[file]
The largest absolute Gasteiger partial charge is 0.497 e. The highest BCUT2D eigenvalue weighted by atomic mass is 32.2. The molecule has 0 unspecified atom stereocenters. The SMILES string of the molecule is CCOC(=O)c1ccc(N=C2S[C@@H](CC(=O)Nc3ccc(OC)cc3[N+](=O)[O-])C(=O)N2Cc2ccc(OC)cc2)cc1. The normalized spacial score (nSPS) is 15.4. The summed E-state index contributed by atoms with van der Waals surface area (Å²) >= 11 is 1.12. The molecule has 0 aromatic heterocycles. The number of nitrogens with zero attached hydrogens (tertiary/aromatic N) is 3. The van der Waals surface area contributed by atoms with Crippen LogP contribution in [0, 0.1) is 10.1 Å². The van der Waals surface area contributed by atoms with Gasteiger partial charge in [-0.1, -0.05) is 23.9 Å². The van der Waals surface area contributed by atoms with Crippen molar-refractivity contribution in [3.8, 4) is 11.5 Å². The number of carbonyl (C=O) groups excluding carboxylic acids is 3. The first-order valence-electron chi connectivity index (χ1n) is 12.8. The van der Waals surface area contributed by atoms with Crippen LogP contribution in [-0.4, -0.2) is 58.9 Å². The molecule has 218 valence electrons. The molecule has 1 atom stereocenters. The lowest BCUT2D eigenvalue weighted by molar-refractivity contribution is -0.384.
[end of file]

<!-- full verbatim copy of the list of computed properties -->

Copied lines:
The largest absolute Gasteiger partial charge is 0.497 e. The highest BCUT2D eigenvalue weighted by atomic mass is 32.2. The molecule has 0 unspecified atom stereocenters. The SMILES string of the molecule is CCOC(=O)c1ccc(N=C2S[C@@H](CC(=O)Nc3ccc(OC)cc3[N+](=O)[O-])C(=O)N2Cc2ccc(OC)cc2)cc1. The normalized spacial score (nSPS) is 15.4. The summed E-state index contributed by atoms with van der Waals surface area (Å²) >= 11 is 1.12. The molecule has 0 aromatic heterocycles. The number of nitrogens with zero attached hydrogens (tertiary/aromatic N) is 3. The van der Waals surface area contributed by atoms with Crippen LogP contribution in [0, 0.1) is 10.1 Å². The van der Waals surface area contributed by atoms with Gasteiger partial charge in [-0.1, -0.05) is 23.9 Å². The van der Waals surface area contributed by atoms with Crippen molar-refractivity contribution in [3.8, 4) is 11.5 Å². The number of carbonyl (C=O) groups excluding carboxylic acids is 3. The first-order valence-electron chi connectivity index (χ1n) is 12.8. The van der Waals surface area contributed by atoms with Crippen LogP contribution in [-0.4, -0.2) is 58.9 Å². The molecule has 218 valence electrons. The molecule has 1 atom stereocenters. The lowest BCUT2D eigenvalue weighted by molar-refractivity contribution is -0.384.